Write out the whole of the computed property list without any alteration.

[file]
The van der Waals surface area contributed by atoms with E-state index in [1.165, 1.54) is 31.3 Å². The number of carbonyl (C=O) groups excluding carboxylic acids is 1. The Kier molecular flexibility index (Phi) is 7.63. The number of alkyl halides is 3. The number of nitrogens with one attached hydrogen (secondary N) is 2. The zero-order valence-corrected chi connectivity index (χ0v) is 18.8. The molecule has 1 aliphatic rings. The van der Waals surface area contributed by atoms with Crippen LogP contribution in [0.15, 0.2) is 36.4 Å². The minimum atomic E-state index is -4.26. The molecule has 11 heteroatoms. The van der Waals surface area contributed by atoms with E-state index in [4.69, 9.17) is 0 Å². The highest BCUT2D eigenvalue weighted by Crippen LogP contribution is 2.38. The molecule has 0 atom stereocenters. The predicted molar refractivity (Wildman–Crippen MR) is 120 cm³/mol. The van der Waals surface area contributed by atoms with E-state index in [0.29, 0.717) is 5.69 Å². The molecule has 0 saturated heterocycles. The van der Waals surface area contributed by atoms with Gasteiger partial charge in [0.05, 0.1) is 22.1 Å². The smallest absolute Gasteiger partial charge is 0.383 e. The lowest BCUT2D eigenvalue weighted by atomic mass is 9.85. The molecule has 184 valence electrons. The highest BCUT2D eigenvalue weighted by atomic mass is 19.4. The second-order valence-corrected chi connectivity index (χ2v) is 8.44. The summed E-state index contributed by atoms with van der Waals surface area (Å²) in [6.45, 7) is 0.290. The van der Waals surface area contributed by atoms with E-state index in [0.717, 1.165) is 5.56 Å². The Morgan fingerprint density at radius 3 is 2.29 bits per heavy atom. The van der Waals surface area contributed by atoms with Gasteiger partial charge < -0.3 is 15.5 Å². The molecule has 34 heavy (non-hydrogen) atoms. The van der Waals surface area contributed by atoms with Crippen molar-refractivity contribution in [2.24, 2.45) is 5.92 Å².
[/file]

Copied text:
The van der Waals surface area contributed by atoms with E-state index in [1.165, 1.54) is 31.3 Å². The number of carbonyl (C=O) groups excluding carboxylic acids is 1. The Kier molecular flexibility index (Phi) is 7.63. The number of alkyl halides is 3. The number of nitrogens with one attached hydrogen (secondary N) is 2. The zero-order valence-corrected chi connectivity index (χ0v) is 18.8. The molecule has 1 aliphatic rings. The van der Waals surface area contributed by atoms with Crippen LogP contribution in [0.15, 0.2) is 36.4 Å². The minimum atomic E-state index is -4.26. The molecule has 11 heteroatoms. The van der Waals surface area contributed by atoms with E-state index in [4.69, 9.17) is 0 Å². The highest BCUT2D eigenvalue weighted by Crippen LogP contribution is 2.38. The molecule has 0 atom stereocenters. The predicted molar refractivity (Wildman–Crippen MR) is 120 cm³/mol. The van der Waals surface area contributed by atoms with E-state index in [0.29, 0.717) is 5.69 Å². The molecule has 0 saturated heterocycles. The van der Waals surface area contributed by atoms with Gasteiger partial charge in [0.05, 0.1) is 22.1 Å². The smallest absolute Gasteiger partial charge is 0.383 e. The lowest BCUT2D eigenvalue weighted by atomic mass is 9.85. The molecule has 184 valence electrons. The highest BCUT2D eigenvalue weighted by atomic mass is 19.4. The second-order valence-corrected chi connectivity index (χ2v) is 8.44. The summed E-state index contributed by atoms with van der Waals surface area (Å²) in [6.45, 7) is 0.290. The van der Waals surface area contributed by atoms with E-state index in [0.717, 1.165) is 5.56 Å². The Morgan fingerprint density at radius 3 is 2.29 bits per heavy atom. The van der Waals surface area contributed by atoms with Gasteiger partial charge < -0.3 is 15.5 Å². The molecule has 34 heavy (non-hydrogen) atoms. The van der Waals surface area contributed by atoms with Crippen molar-refractivity contribution in [2.24, 2.45) is 5.92 Å².